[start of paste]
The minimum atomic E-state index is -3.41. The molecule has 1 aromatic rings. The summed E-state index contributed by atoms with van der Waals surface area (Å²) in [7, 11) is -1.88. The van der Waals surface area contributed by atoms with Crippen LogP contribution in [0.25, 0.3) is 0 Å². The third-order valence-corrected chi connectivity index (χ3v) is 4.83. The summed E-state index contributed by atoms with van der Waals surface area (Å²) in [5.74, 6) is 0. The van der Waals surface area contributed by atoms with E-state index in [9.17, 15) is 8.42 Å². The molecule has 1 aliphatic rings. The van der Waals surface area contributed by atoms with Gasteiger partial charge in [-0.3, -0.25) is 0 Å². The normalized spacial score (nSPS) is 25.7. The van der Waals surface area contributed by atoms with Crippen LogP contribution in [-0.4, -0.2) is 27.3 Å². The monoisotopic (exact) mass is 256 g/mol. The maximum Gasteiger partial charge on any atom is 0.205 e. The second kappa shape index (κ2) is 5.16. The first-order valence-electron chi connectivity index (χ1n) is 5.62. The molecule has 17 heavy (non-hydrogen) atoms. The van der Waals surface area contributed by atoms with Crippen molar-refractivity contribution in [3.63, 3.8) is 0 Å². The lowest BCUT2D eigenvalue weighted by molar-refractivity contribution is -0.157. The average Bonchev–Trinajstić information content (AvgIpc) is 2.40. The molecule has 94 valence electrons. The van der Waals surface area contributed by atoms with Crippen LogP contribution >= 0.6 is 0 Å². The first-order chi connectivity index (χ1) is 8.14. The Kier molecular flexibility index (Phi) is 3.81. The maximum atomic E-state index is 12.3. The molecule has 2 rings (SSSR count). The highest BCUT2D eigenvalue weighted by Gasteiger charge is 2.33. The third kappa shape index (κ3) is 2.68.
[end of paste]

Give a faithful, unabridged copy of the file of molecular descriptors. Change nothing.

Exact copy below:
The minimum atomic E-state index is -3.41. The molecule has 1 aromatic rings. The summed E-state index contributed by atoms with van der Waals surface area (Å²) in [7, 11) is -1.88. The van der Waals surface area contributed by atoms with Crippen LogP contribution in [0.25, 0.3) is 0 Å². The third-order valence-corrected chi connectivity index (χ3v) is 4.83. The summed E-state index contributed by atoms with van der Waals surface area (Å²) in [5.74, 6) is 0. The van der Waals surface area contributed by atoms with E-state index in [9.17, 15) is 8.42 Å². The molecule has 1 aliphatic rings. The van der Waals surface area contributed by atoms with Gasteiger partial charge in [-0.3, -0.25) is 0 Å². The normalized spacial score (nSPS) is 25.7. The van der Waals surface area contributed by atoms with Crippen LogP contribution in [-0.4, -0.2) is 27.3 Å². The monoisotopic (exact) mass is 256 g/mol. The maximum Gasteiger partial charge on any atom is 0.205 e. The second kappa shape index (κ2) is 5.16. The first-order valence-electron chi connectivity index (χ1n) is 5.62. The molecule has 17 heavy (non-hydrogen) atoms. The van der Waals surface area contributed by atoms with Crippen molar-refractivity contribution in [3.63, 3.8) is 0 Å². The lowest BCUT2D eigenvalue weighted by molar-refractivity contribution is -0.157. The average Bonchev–Trinajstić information content (AvgIpc) is 2.40. The molecule has 94 valence electrons. The van der Waals surface area contributed by atoms with Crippen LogP contribution >= 0.6 is 0 Å². The first-order chi connectivity index (χ1) is 8.14. The Kier molecular flexibility index (Phi) is 3.81. The maximum atomic E-state index is 12.3. The molecule has 2 rings (SSSR count). The highest BCUT2D eigenvalue weighted by Gasteiger charge is 2.33. The third kappa shape index (κ3) is 2.68.